The Cavaliers made yet another trade on Wednesday, the fifth of the 2018-19 league year and the fourth since the regular season began in mid-October. The song remains the same for Cleveland, who have now picked up two first-round picks and five second-rounders for a combination of their veteran players and willingness to take on salary past this season. This move was no different, as general manager Koby Altman and his staff agreed to a deal with the Sacramento Kings and Houston Rockets that sent Alec Burks to the Kings, Nik Stauskas and Wade Baldwin to Houston, and brought back Brandon Knight, Marquese Chriss, and a lottery-protected 2019 first-round pick, all courtesy of the Rockets. For their part in the trade, Houston sent a second-rounder to Sacramento and the Kings sent former Cavalier Iman Shumpert to the Rockets.
Burks had barely gotten past his two-month salary aggregation deadline before he was on the move again — Cleveland picked him up in late November from the Utah Jazz in the Kyle Korver trade. Burks came with two second-round picks for the Cavaliers’ trouble, because if it doesn’t net them a draft pick, Altman and his staff probably aren’t interested in it. Ten weeks later, Burks is on his way out the door again, this time to a Sacramento Kings team that overhauled their roster on trade deadline eve and look poised for a run at the playoffs for the first time in more than a decade. Like Korver, Burks was traded to a team competing for the playoffs, where he can be an integral part of his new team’s rotation as they make a postseason push.
To say that Burks himself fetched the first-round pick from Houston is slightly misleading. The Rockets were prepared to attach a first-round pick to get off of Knight’s salary in any deal; Burks was just what it took to match salary with Knight in order to save Houston a significant sum of money while upgrading their wing rotation. Still, there were plenty of teams in the league who could have capitalized on the opportunity to lift a first-rounder from the Rockets to take on Knight’s $15.6 million salary next season, but Cleveland was able to convert on the deal.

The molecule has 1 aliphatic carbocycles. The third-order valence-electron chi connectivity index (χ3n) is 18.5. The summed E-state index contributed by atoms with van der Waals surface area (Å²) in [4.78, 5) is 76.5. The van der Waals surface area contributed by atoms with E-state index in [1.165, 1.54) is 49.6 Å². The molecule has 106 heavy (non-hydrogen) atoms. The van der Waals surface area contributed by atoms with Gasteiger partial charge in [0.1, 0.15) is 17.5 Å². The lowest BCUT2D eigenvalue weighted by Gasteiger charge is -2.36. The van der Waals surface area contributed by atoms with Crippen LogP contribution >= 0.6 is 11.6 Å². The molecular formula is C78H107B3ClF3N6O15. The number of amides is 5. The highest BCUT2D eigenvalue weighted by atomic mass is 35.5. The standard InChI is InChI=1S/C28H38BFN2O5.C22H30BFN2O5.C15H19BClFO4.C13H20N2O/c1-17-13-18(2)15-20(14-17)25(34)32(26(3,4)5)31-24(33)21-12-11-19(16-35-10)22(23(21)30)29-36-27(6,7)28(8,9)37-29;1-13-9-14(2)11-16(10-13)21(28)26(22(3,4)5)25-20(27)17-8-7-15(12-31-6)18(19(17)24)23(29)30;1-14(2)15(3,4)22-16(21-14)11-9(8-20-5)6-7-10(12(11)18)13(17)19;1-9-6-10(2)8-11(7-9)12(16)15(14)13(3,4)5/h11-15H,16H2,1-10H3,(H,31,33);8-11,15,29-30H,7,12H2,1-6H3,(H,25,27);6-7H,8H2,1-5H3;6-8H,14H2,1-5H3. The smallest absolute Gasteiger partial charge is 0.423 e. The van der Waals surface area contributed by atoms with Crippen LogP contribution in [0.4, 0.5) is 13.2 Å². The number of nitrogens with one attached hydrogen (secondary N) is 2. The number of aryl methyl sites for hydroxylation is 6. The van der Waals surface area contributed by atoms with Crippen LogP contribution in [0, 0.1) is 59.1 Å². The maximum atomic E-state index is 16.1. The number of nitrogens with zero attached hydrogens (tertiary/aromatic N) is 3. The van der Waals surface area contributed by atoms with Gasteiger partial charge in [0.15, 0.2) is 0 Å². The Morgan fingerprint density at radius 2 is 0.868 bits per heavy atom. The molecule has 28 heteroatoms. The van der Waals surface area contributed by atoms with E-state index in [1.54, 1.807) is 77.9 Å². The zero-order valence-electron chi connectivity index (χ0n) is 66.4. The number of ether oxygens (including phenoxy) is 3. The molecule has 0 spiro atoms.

This move is the latest in a line of strong asset plays Altman has made in his first rebuilding season in charge of the Cavaliers’ organization and further proof that he and owner Dan Gilbert understand exactly where their club is in the league’s hierarchy. A less patient owner-management combination might have pushed a rebuild down the line, no matter how badly the team was doing on the floor, but Altman and Gilbert have steered into the skid to ensure that they bottom out and pick up as many draft assets as possible along the way. The cupboard was completely barren in the wake of the LeBron James era, but Altman has done an admirable job in restocking.
This particular pick is protected in case the Rockets miss the playoffs this season, but that seems exceedingly unlikely at this point. However, Houston’s performance thus far this season doesn’t have them in as strong a position as preseason expectations would have dictated — they’re currently the fifth seed in the Western Conference and would hand the No. 21 overall selection to the Cavaliers if the season were to end today. They haven’t proven themselves to be clearly better than any of the teams above them, save for the Indiana Pacers, who may fall out of things after the injury to Victor Oladipo all but sapped their hopes for contending this season. If things hold relatively steady in the standings and Cleveland adds a pick in the 21-25 range, in addition to their own pick at the top of the first round, then it will have been a very successful season for their rebuilding efforts.
The remaining aspects of this deal are of very little consequence to the big picture in Cleveland. Nik Stauskas and Wade Baldwin hadn’t even had a chance to introduce themselves to their new teammates after arriving just two days prior this deal being agreed and were quickly repackaged to Houston in order to match salary on Knight and Chriss. Knight’s inclusion in this deal has more to do with his money than his skill on the court, but he may actually get a few minutes here and there for a Cavaliers team that doesn’t have a ton of quality guards. Chriss is a free agent at the end of the year and has likely seen the last of his meaningful NBA action upon his exit from the Rockets. There’s a chance he’s a minimum player somewhere next season, but the safer bet is that he’s out of the league altogether.